18 Oct 2019

MediaWorks to sell TV Three: 'Everyone is in a state of shock'

3:27 pm on 18 October 2019

Struggling media company MediaWorks is putting its TV business Three on the sale block, after axing and scaling back shows.

MediaWorks is selling its TV business posing an uncertain future for stars such as Samantha Hayes and Mike McRoberts.

MediaWorks is selling its TV business posing an uncertain future for stars such as Samantha Hayes and Mike McRoberts. Photo: Getty Images

The company which owns television, radio and advertising operations, had reported through its own news organisation Newshub that it would sell its largest asset.

Three included ThreeLife, the Bravo joint venture and all of Newshub's operations.

MediaWorks chief executive Michael Anderson was grilled by employees during a tense staff meeting this morning.

Staff are speculating that maybe Seven Network in Australia could be a potential buyer.

A MediaWorks staffer told RNZ "everyone is in a state of shock".

"It's clear they (MediaWorks) see zero value in the TV side of the business.

"It feels like the company is still in a state of flux.

"This whole situation is going to see us lose some key talent."

Michael Anderson, MediaWorks chief executive.

Michael Anderson Photo: supplied

But Mr Anderson said MediaWorks TV was now in a place where "it can be separated from the radio and outdoor business to be operated under a new owner in a more sustainable fashion - and, ultimately, for profit".

MediaWorks is owned by US private equity firm Oaktree Capital.

MediaWorks chairman Jack Matthews said it would hold onto its profitable radio network and newly-acquired outdoor advertising company QMS.

"We are in the fortunate position of having two very strong growth platforms in radio and outdoor [advertising] that deliver both revenue and margin growth.

"Our focus now is to accelerate the opportunities that exist for those platforms."

MediaWorks merged with the billboard company QMS earlier this year.

He said the company had to face its commercial realities.

"The market that free-to-air television operates in is tough and has been exacerbated this year. This is reflected in the performance of all free-to-air television operators in New Zealand, not just us.

"Clearly the market - alongside the structural hindrances we operate under - has a larger impact on Three given its genuine commercial imperative."

The company would also sell its television headquarters near central Auckland, which it had owned for 30 years, to be leased back to the television business.

Broadcasting Minister Kris Faafoi refused to do interviews but issued a short statement saying his thoughts were "with the staff of MediaWorks TV operations in this period of uncertainty".

He noted it was a commercial decision MediaWorks made and he "does not want to intrude on that sales process".

When asked if there was a buyer out there, Prime Minister Jacinda Ardern said that was "ultimately a question for the market".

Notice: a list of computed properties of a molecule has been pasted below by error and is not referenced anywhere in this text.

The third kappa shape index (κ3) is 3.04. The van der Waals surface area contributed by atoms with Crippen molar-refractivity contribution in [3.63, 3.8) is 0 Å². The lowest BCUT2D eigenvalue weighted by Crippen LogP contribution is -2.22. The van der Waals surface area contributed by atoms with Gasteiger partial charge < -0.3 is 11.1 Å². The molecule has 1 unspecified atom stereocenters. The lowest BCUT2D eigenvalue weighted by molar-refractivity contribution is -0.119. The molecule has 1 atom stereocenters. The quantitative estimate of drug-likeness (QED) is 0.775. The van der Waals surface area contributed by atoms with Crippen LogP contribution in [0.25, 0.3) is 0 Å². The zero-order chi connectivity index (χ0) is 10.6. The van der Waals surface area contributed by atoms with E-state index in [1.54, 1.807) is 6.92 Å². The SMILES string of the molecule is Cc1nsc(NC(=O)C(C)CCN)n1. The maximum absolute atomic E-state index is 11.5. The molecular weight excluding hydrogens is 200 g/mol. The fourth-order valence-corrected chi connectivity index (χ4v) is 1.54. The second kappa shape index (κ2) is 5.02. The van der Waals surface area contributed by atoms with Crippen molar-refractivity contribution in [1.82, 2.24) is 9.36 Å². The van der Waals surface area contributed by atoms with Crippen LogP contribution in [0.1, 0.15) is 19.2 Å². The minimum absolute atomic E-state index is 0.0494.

"A commercial decision has been made today, obviously that does create a period of uncertainty for the people working for Mediaworks so I just really want to acknowledge that".

Ms Ardern was asked, with TVNZ being able to operate at a loss, whether it was a level playing field.

"Government is not putting funding into the day to day operation of TVNZ and I think that's important to keep in mind - no doubt we have had a changing media environment for some time and a commercial decision has been made.

"That ultimately is a commercial decision for the operators."

Mr Faafoi is expected to outline a plan for public broadcasting by the end of the year and that was the area of focus for the government, said Ms Ardern.

"Journalism in New Zealand, that public broadcasting element...but what's been announced today essentially is a commercial decision for a commercial player."

New Zealand "absolutely" should have public broadcasting, she said.

"There's been a changing media environment for a long time now, what we need more than ever is really strong public broadcasters."

Yesterday, The Project presenter Jesse Mulligan said on the show that Three might have to shut down the entire station if the government didn't change its broadcasting policy.

Earlier this week MediaWorks said it was cutting key local TV comedies citing the company's deepening problems and wider troubles in free-to-air television.

MediaWorks confirmed 7 Days - the country's longest-running comedy show - will drop from 32 episodes a year to just 12 in 2020.

New Zealand Today - a new comedy series featuring Guy Williams - will not return to Three next year.

Commercial TV programmes come and go whether they've been fixtures in the schedule or not. Three's long-running weekly comedy Jono And Ben (also NZOA-supported) was canned last year because it was deemed to have run its course.

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